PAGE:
Gratuitous Violins rating: ***1/2 out of ****
It's been nearly two years since I saw and raved about The 39 Steps at Boston's Huntington Theatre Company, during it's pre-Broadway warm-up.
I was so enthusiastic in an e-mail to Steve on Broadway that he encouraged me, as he'd done many times before, to start a blog. I'd always declined, thinking I didn't have anything to say, but this time I took the plunge. And my review became the first-ever Gratuitous Violins post.
So naturally, I've always had a soft spot for this plucky little British comedy. As the play moved from its limited Roundabout Theatre Company engagement to an open-ended run, I've followed its fortunes and always hoped that someday, I'd have a chance to revisit it on Broadway.
Well during my last trip I had a free Sunday afternoon and at about 20 minutes before curtain time, I walked up to the TKTS booth in Times Square to buy a half-price ticket. I'm so glad I did because The 39 Steps is just as funny and witty and inventive as I remembered it from Boston.
The story, adapted by Patrick Barlow, is an absolutely faithful and hilarious retelling of Alfred Hitchcock's 1935 black and white film about a man who finds himself caught up in an international spy ring. And it includes many clever shoutouts to the master of suspense.
Sean Mahon plays Richard Hannay, a suave, self-assured 1930s-type hero. And the lovely Jill Paice (from Curtains!) handles all the female roles, including a secret agent and a woman who gets involved with Hannay quite against her will.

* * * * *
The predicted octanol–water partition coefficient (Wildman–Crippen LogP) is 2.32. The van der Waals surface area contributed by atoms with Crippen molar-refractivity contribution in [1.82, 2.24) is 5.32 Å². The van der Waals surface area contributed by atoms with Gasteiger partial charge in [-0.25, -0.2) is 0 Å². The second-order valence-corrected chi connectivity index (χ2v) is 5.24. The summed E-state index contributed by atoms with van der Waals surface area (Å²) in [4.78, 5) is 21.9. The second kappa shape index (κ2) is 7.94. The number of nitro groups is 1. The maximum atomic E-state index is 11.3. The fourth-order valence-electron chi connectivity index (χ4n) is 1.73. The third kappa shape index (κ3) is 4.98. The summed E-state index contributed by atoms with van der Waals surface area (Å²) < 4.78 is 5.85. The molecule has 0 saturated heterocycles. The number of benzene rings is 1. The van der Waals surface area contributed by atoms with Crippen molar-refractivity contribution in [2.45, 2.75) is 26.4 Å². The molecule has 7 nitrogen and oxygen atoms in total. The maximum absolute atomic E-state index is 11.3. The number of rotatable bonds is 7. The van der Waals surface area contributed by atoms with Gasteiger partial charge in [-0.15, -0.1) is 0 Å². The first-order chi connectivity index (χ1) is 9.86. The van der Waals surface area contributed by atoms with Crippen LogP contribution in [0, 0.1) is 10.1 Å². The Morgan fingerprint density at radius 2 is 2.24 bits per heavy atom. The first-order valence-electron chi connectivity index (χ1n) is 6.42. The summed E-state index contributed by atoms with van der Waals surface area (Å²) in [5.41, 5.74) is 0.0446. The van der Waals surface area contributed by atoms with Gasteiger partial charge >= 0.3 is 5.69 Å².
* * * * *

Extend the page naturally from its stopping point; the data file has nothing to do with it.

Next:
Through some very quick changes, two other actors - Arnie Burton, who was in the show in Boston, and at my performance, Cameron Folmar, play all of the other characters - lots of them. And they are terrific. They play a big role in making The 39 Steps so much fun to watch.
One of the things I love about The 39 Steps is that it's so theatrical - with only four actors, minimal props and no fancy special effects, it relies a great deal on the imagination of the audience. I love how it does so much with so little. It's one of the most unique shows I've seen.
And not only does it re-create the Hitchcock movie, it re-creates the style and feel of the movie. It's like seeing a 1930s thriller on stage, only with a playful yet respectful nudge and a wink that you don't get from the original.
The show won two Tony awards, for Mic Pool's sound design and Kevin Adams' lighting. The first time, I was straining a bit to hear from the back of the orchestra. But in the 589-seat Helen Hayes Theatre, I could hear everything and I was really impressed with the range of sounds Pool has to create and how much they contributed to my enjoyment of the play.
In my earlier review, I questioned whether you'd get as much out of The 39 Steps if you hadn't seen the movie. But I think it does hold up well on its own. The couple sitting next to me hadn't seen the movie and they were laughing just as hard as I was.
There's always so much new to see on Broadway, not to mention off-Broadway, that I rarely get a chance to see a show I loved for the second time. I'm so glad I had that chance with The 39 Steps. And, if I ever have the opportunity, I'd even see it a third time.